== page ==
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The new NEC 2020 requires UL approved battery "systems". I put systems in quotes for emphasis. One would have to check the local authority about which version they are on. Mine is still on NEC 2019.
Solark lists batteries which they have achieved UL 9540 safety certification with - so does this constitute the UL approved battery ‘system’ as required by NEC 2020?

 

ArthurEld

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Cool. So it was pretty easy to get a lead acid ‘placeholder’ battery approved and through inspection.
Yes, AMG is the default battery type on the Solark.
Are you planning to switch to a DIY LiFePO4 battery after you are through final inspection?
I have connected my DIY batteries to the Solark but I have no reason to keep them connected. I will only use the DIY batteries if there is an extended outage. Outages are so infrequent that my batteries will last forever.
And did they have any requirements as far as safety certifications on the AGM batteries you used?
When they came for the initial inspection they told me the batteries should be off the floor. So, I put them on 2x4s.
When I submitted my permit paperwork, the engineering part of the package included data sheets for each of the pieces including the AGM batteries.
 

ArthurEld

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Solark lists batteries which they have achieved UL 9540 safety certification with - so does this constitute the UL approved battery ‘system’ as required by NEC 2020?

The batteries I used are UL recognized according to their datasheet - https://www.altestore.com/static/datafiles/Others/Universal_Battery_UB121000_Datasheet_V2.pdf
 

fafrd

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Yes, AMG is the default battery type on the Solark.

I have connected my DIY batteries to the Solark but I have no reason to keep them connected. I will only use the DIY batteries if there is an extended outage. Outages are so infrequent that my batteries will last forever.

When they came for the initial inspection they told me the batteries should be off the floor. So, I put them on 2x4s.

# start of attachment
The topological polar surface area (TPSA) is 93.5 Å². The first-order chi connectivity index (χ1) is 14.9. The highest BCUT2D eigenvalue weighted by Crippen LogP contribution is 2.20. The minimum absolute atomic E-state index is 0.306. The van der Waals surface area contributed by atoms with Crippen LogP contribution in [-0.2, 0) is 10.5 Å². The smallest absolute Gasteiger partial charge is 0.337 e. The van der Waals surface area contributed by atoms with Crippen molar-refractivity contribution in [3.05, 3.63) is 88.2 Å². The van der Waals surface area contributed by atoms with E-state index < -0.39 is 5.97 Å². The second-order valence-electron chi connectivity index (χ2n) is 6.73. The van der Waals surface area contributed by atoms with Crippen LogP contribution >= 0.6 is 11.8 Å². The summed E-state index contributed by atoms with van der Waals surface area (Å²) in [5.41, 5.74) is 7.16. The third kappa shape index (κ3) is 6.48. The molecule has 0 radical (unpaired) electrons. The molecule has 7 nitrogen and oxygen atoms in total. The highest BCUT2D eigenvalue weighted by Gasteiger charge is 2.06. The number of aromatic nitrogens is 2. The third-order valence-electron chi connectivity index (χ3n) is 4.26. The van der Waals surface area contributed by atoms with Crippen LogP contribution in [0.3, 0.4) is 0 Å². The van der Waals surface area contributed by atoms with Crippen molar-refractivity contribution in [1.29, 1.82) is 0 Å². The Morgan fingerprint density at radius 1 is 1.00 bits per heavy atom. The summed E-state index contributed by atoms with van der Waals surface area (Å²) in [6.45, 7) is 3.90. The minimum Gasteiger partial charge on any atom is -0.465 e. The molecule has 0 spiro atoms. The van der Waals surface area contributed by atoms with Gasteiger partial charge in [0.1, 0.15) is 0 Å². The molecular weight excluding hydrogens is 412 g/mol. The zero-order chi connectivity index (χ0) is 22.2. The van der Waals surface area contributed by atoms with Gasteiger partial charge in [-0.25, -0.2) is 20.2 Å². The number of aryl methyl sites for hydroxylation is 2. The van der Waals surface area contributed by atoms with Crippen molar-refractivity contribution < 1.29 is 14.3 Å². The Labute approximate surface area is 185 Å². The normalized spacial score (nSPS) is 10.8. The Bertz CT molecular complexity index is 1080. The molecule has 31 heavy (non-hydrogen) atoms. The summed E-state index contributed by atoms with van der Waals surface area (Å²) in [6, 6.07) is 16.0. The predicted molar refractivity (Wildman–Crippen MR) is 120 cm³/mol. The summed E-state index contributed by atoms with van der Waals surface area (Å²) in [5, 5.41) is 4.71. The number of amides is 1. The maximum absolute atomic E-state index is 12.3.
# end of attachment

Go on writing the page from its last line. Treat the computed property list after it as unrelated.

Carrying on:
When I submitted my permit paperwork, the engineering part of the package included data sheets for each of the pieces including the AGM batteries.
Cool, thanks.

So you are able to capture and use all of your daytime production with only 100Ah of AGM batteries (4.8kWh total out of which only ~2.8kWh is usable?).

I’m looking for a system that will eventually be discharging as much as 8-9kWh after the sun has gone down (overnight)…
 

ArthurEld

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So I wonder if they allow products like Bluetti, Jackery, etc to be used in the house that are not UL certified.
Do you mean as part of some kind of permit package?
People are allowed to use gas generators with extension cords overloaded. That is probably more dangerous than a Bluetti or Jackery. Though I don't have experience with battery generators like Bluetti and Jackery.
 

fafrd

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Yes, it is my understanding that NEC 2020 only requires UL approval for Lithium chemistries.
Great, thanks.

Is UL approval sufficient or does there also need to be some sort of ‘system’ approval under NEC 2020 (specific battery with specific inverter/charger)?
 

Ampster

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Is UL approval sufficient or does there also need to be some sort of ‘system’ approval under NEC 2020 (specific battery with specific inverter/charger)?
I recall it only refers to battery system. Inverters already need approval. It does include portable systems so theoretically it would require Systems like Jackery, Bluetti and others to become certified. I don't know the specifics nor do I know where California is in terms of adopting it. Then it would go to all the local jurisdictions. There is a thread on this Forum discussing it in more detail if anyone is interested.